I learned how to inoculate mould in liquid to inject in our sets, and build 5 separate stages from the ground up. Every degree of humidity level, temperature and light had to be controlled very precisely and were critical to the success of the experiment and the film. I then created, constructed and partly machined them myself—two motion-controlled robotic arms and figured out how to control and program them myself. 

And I don’t even want to start on the post-production process cause there are so many things Étienne Bergeron and the great team at SHED post-production created from nothing that I don’t understand, that it would be pointless to try to explain the complexity of the post-production process! 

Over the course of the two-month production, I lost around 20 pounds and my mental sanity! Despite my producer Adam Belley-Côté trying to force-feed me and made me a bed in the studio, I had something to prove to myself and wouldn’t hear or accept any kind of potential failures. I definitely can say that working an average of 20 hours a day, 7 days a week for two months, was not a healthy way of life! 

Director and Feminist Activist Jennifer ReederPortrait of Director and Feminist Activist Jennifer Reeder

What project are you most proud of? What was your creative process? 

There are so many. I try to make as many films for different causes as I can. Starting with that 12 years collaboration with LifeSaving Society and the film I recently made with the folks at Cossette Montréal for the Montreal Heart Institute. I try to invest myself as much as I can in every single project I touch. More personally, I am proud of what I learned and achieved on the RecyqQuébec ad. It might not be the greatest film of all time, but I can say without a doubt that we did something that had never been done before. I wish I could do it again!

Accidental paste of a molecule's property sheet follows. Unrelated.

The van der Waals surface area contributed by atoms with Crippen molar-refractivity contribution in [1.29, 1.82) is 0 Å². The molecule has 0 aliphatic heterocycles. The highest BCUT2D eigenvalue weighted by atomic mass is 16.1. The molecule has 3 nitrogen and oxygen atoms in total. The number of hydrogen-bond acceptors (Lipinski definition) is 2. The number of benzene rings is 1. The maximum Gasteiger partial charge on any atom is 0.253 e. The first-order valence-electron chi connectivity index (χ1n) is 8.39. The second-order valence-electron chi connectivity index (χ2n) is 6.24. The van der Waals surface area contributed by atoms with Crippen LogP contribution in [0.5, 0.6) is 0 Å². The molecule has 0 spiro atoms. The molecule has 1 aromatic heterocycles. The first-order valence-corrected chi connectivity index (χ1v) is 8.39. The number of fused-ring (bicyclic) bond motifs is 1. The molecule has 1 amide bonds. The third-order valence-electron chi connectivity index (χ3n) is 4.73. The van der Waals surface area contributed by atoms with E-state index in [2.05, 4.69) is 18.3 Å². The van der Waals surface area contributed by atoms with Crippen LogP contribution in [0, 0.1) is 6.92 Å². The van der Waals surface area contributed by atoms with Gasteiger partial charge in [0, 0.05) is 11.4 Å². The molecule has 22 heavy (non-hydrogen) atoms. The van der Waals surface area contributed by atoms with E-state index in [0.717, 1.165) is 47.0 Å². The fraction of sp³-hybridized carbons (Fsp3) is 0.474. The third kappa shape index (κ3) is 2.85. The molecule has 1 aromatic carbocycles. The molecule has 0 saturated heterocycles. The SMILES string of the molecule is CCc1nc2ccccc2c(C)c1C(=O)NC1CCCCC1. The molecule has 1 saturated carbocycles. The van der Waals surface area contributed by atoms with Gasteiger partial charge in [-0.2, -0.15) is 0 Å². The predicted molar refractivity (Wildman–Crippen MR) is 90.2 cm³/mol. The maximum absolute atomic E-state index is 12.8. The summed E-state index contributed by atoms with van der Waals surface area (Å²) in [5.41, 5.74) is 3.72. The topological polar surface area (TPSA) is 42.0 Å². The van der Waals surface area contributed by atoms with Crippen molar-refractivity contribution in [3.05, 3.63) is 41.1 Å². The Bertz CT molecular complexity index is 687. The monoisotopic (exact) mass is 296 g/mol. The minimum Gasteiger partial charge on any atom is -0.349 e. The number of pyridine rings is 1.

What are the trends you are seeing in the industry and how do these impact motion/stills?

It can be pretty trivial and older photographers and directors could probably say the exact same things of their era…but I feel that the industry if moving towards numbers a lot. Let's not fool ourselves, advertising has always been about money. But more and more, creativity is measured by statistics, by penetration of the market, by results on social media etc etc. The media agencies are growing more powerful than creation agencies and I think it is a very slippery slope for creatives. 

In my very close-minded little head (and heart), there is only one way to have the best results, whatever you are trying to communicate. There is only one way to be seen and noticed in a qualitative way by audiences.

And the only way is to have the best story to tell and the best way to tell it.

For me, nothing else matters. 

Here's to more creative wins over number crunching for 2023 and beyond!